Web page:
This clocks stands approximately 7 feet 7 inches (91 inches) tall to the top of the center brass finial. It is 20.25 inches wide and 11 inches deep. This clock was made circa 1810.

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About Josiah Wood of Dartmouth and New Bedford, Massachusetts.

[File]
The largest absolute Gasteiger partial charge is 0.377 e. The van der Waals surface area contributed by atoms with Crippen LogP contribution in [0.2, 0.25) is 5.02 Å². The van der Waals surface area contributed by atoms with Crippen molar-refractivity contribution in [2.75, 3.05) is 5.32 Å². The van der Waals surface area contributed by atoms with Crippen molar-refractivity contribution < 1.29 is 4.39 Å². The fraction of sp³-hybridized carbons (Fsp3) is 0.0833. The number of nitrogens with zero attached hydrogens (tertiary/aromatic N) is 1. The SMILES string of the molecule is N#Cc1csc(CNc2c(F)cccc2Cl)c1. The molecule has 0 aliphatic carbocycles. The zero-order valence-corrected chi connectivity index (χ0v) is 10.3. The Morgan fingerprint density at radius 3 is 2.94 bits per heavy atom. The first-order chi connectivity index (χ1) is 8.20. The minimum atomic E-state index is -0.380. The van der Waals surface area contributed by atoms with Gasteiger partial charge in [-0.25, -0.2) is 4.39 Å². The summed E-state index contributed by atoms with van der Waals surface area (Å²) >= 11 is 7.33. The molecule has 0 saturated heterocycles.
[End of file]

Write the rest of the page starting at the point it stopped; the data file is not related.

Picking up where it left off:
Josiah Wood was born in New Bedford on February 21, 1774. Currently his parents are not known. Josiah is first recorded as a “Dartmouth Gunsmith” when he sold five acres of land in that town in March of 1794. He also married in October of that same year Philadelphia Thomas in New Bedford. He soon moved to New Bedford in 1797 where he is listed as a “Goldsmith” in a land transaction there. He purchased a house lot on the northwest corner of Walnut Street and Second Street in the village on Bedford in New Bedford. In 1799, he advertised that he had a clock and watch-making business, “in the best and neatest manner.” It is not known who trained him as a clockmaker. Over the next four decades, Wood had a number of locations including Main Street and eventually No. 62 Union Street. All the while expanding his businesses. He soon was making clocks, repairing watches, preforming engraving work, gold and silversmithing and selling a general assortment of dry goods. He became a successful importer and retailer of European and West India goods. It is currently thought that he made very few clocks over his lifetime. This is based on the very limited number of clocks that appear in the marketplace. The New Bedford Whaling Museum has a fantastic example that we sold to them in 2005. They also have a wonderful miniature portrait on ivory of him in their collection.